Riposte is a new women’s magazine promising intelligent editorial and beautiful design. We spoke to editor Danielle Pender and creative director Shaz Madani about the title, which launches next week.
In the women’s magazine market, glossy fashion titles and gossip-based weeklies still dominate the newsstands. There are few alternatives for women who’d rather read about art or science than celebrity culture, and those that do exist are often poorly designed or focus on just one topic. Riposte, however, is hoping to fill that gap.
Described as ‘a smart magazine for women’, Riposte is a title concerned with style and substance. Published twice yearly, each issue presents five ideas, four meetings, three features, two essays and one icon piece, profiling women working in tech, music, design, science and visual arts.
Editor Danielle Pender, a curator at KK Outlet, came up with the idea for Riposte a year ago after growing frustrated with the limited content on offer in other women’s titles.
“I found I was buying a lot of art/design magazines and more male orientated titles as the breadth of their content was more interesting. I felt like there was a need for a women’s magazine which featured fascinating women and a broader range of topics,” she says.
When conducting market research, Pender spoke to a lot of women who felt the same way and who had grown tired of titles that focussed on celebrities’ appearances and love lives. “I think there has been a sea change coming for a while – people aren’t stupid and I think they’re bored of reading negative and formulaic content,” she adds.
The first issue boasts a fascinating line-up: subjects include Francoise Mouly, the editor co-founder of Raw magazine, Nelly Ben Hayoun, founder of the International Space Orchestra and set designer Es Devlin as well as musicians, DJs and computer programmers.
“The aim is to profile incredible women who do incredible things across a range of sectors and disciplines - not to big them up in an over the top way, just to let their achievements speak for themselves,” says Pender. “We’re not interested in that world of big name celebrities and interviews full of media trained responses where you end up finding out nothing of any meaning,” she adds.
Riposte’s name is inspired by a line in Maximo Park song, The Coast is Always Changing. “It’s [also] our response to what is currently on offer and we’d like it to be a source of talking points,” Pender explains.
In its look and feel, the magazine is more like an arts journal than a women’s weekly - cover stars appear on the back instead of the front, which simply lists the names of those featured in the issue.
“Riposte in its meaning is rebellious and provocative, so we wanted to try something that was a bit challenging,” explains Madani. “More importantly, we wanted the women we feature on our cover to stand out for who they are and what they have to say, rather than what they look like or what they wear. It’s a risk to not have an image on the front cover - we all know images sell - but we hope we can capture people’s imaginations first with words,” she says.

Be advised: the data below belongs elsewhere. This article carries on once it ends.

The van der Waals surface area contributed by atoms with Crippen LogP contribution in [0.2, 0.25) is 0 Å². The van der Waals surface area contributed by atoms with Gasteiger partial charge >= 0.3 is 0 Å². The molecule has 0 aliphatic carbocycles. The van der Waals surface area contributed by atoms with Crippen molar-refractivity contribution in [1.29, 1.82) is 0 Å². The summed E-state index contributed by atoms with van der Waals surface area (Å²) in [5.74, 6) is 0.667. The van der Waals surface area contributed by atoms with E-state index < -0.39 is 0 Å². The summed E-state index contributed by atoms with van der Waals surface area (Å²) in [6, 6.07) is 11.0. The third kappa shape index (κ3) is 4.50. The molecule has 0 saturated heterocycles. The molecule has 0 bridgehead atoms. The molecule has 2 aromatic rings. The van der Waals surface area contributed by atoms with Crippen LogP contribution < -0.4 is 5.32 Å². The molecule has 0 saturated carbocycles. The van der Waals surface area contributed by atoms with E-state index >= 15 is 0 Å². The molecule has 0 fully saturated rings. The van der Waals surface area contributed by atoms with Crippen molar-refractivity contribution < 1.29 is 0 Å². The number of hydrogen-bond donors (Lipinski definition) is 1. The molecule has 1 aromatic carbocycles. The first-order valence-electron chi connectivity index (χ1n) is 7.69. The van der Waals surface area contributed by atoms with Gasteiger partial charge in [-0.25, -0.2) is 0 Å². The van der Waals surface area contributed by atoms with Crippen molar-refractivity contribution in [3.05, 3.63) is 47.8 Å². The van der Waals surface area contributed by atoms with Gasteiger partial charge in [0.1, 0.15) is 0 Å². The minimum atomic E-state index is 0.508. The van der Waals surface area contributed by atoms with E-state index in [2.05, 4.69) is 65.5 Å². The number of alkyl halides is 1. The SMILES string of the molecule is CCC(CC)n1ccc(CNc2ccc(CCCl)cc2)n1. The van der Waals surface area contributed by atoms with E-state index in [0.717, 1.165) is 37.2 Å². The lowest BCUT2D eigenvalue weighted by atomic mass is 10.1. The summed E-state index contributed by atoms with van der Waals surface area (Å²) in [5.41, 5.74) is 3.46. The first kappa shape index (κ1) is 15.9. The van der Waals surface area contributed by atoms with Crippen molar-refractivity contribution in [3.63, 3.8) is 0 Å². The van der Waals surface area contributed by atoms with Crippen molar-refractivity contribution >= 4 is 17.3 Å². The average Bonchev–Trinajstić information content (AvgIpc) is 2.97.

While Riposte has a structured content format, Madani was keen for title’s design to remain fluid: there are no chapter or section openers, but paper stock changes and colours to signal a change in content. A 16-page visual monograph has been inserted in between the meetings and features sections to break up the longer articles.
“I wanted to create something elegant that had reason and meaning. But it was important that these attributes didn’t make the magazine feel too stiff or exclusive…we kept stylistic interventions and typographic tricks to a minimum and instead focused on creating simple spreads that don’t overshadow the content and allow the images and words the space to breath,” she adds.
While Riposte features some beautiful full-bleed photography (and illustrations by Le Gun and HelloVon) none of its subjects have been Photoshopped, in keeping with the title’s mantras of openness and honesty. “There’s minimal if any styling, and settings are personal to the people we photograph - you can take a beautiful photo of an older woman without trying to make her look younger or like someone else,” says Pender.
Riposte’s colour palette mixes yellow, pale blue and coral with plenty of white space, and the colour of each cover will be dictated by the back cover image, explains Madani.
The title typeface is “a very slight alteration” of Gerard Unger’s Amerigo, which has also been used throughout the first section of the magazine. “We’ve removed some of the curves on the tapered strokes for sharper, more chiseled like serifs…This has been balanced with a softer more friendly sans serif. I love this sans font for all its small quirky imperfections that give it so much personality,” Madani adds.
While we haven’t yet seen the finished product - the magazine isn’t out until November 27 – Riposte looks like it will be a refreshing, intelligent and beautiful read. It’s unlike any women’s magazine we know of and while it’s subjects are all female, Pender hopes it will appeal to men as much as women.
“The tone is quite neutral – it isn’t focused on gender politics. We’ve had a lot of pre-orders from men and I’m really happy about that - an interesting person is an interesting person regardless of their gender," she adds.
For more information or to pre-order a copy, see ripostemagazine.com
|If illustrators designed football shirts...|
|What makes a great image? CR's Photo Annual judge Gemma Fletcher shares her favourite work|
|What would a UK flag look like without Scotland?|
|Warp releases Syro artwork by The Designers Republic|